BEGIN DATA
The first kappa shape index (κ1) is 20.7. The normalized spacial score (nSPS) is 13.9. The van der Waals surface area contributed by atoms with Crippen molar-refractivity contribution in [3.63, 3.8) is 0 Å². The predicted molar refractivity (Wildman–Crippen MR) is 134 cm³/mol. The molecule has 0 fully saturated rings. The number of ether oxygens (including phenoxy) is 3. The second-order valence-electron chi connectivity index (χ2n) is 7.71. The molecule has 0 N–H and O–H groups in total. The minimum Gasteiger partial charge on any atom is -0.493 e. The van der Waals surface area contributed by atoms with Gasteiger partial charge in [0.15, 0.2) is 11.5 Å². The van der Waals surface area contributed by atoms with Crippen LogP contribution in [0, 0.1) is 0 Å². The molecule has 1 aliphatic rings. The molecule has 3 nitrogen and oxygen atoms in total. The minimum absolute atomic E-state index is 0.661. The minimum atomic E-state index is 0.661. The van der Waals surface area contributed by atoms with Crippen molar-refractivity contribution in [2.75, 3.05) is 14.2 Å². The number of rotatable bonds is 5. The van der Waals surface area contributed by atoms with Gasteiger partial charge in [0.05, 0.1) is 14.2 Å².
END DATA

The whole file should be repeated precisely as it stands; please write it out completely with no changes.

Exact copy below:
The first kappa shape index (κ1) is 20.7. The normalized spacial score (nSPS) is 13.9. The van der Waals surface area contributed by atoms with Crippen molar-refractivity contribution in [3.63, 3.8) is 0 Å². The predicted molar refractivity (Wildman–Crippen MR) is 134 cm³/mol. The molecule has 0 fully saturated rings. The number of ether oxygens (including phenoxy) is 3. The second-order valence-electron chi connectivity index (χ2n) is 7.71. The molecule has 0 N–H and O–H groups in total. The minimum Gasteiger partial charge on any atom is -0.493 e. The van der Waals surface area contributed by atoms with Gasteiger partial charge in [0.15, 0.2) is 11.5 Å². The van der Waals surface area contributed by atoms with Crippen LogP contribution in [0, 0.1) is 0 Å². The molecule has 1 aliphatic rings. The molecule has 3 nitrogen and oxygen atoms in total. The minimum absolute atomic E-state index is 0.661. The minimum atomic E-state index is 0.661. The van der Waals surface area contributed by atoms with Crippen molar-refractivity contribution in [2.75, 3.05) is 14.2 Å². The number of rotatable bonds is 5. The van der Waals surface area contributed by atoms with Gasteiger partial charge in [0.05, 0.1) is 14.2 Å².